Lawrence resident, Bret Ivy, started smoking cigarettes as a teenager, until he decided ‘enough was enough.’
“I had been smoking about half a pack a day for about four or five years,” said Ivy. “I was still in high school so it was just kind of a cool thing to do I guess.”
Ivy quit smoking cigarettes on January 1, 2015 and transitioned to smoking e-cigarettes.
“I guess that transition period between smoking and e-cigs the one thing I always noticed about cigarettes is that I was always hacking up different stuff, I always had trouble breathing.”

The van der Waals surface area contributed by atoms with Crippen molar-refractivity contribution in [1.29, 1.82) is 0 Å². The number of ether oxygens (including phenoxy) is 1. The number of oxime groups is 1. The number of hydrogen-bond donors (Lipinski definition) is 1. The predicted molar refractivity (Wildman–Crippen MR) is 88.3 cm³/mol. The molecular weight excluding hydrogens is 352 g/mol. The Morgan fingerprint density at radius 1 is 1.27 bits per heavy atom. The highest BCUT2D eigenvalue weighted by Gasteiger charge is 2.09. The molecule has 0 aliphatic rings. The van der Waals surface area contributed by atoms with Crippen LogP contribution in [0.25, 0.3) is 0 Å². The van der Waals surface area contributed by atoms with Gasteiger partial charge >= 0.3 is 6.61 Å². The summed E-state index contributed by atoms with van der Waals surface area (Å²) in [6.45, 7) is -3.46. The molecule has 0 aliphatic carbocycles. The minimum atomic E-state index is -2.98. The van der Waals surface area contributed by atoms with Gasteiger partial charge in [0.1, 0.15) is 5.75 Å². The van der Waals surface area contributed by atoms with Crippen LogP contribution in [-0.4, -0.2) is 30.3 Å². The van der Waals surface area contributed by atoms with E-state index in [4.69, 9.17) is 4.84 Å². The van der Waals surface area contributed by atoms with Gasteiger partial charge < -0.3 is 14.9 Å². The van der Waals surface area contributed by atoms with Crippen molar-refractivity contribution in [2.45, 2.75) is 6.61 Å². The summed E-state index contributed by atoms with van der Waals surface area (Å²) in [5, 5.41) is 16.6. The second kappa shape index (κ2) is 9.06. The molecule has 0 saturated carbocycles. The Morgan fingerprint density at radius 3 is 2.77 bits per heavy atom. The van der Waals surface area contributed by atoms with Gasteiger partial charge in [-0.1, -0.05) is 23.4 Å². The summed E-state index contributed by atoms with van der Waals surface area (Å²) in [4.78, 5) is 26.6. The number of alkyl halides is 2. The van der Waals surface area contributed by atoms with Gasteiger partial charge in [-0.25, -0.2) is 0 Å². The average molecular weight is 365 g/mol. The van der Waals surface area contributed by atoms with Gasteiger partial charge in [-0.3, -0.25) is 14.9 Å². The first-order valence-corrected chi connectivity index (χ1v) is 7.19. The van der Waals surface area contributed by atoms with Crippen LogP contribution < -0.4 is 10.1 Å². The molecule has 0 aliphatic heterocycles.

However, a new study by the Los Angeles Times says that teens that said they used vaping devices were far more likely than their peers to try regular cigarettes over the next year.
Health professional, Kelsey Fortin, says that little is known about the long-term effects of e-cigarettes and that they’re not approved by the U.S. Food and Drug Administration.
In November, Kansas City, Missouri changed the legal age for tobacco purchase from 18 to 21. Hawaii was the first state to change the age for tobacco sales.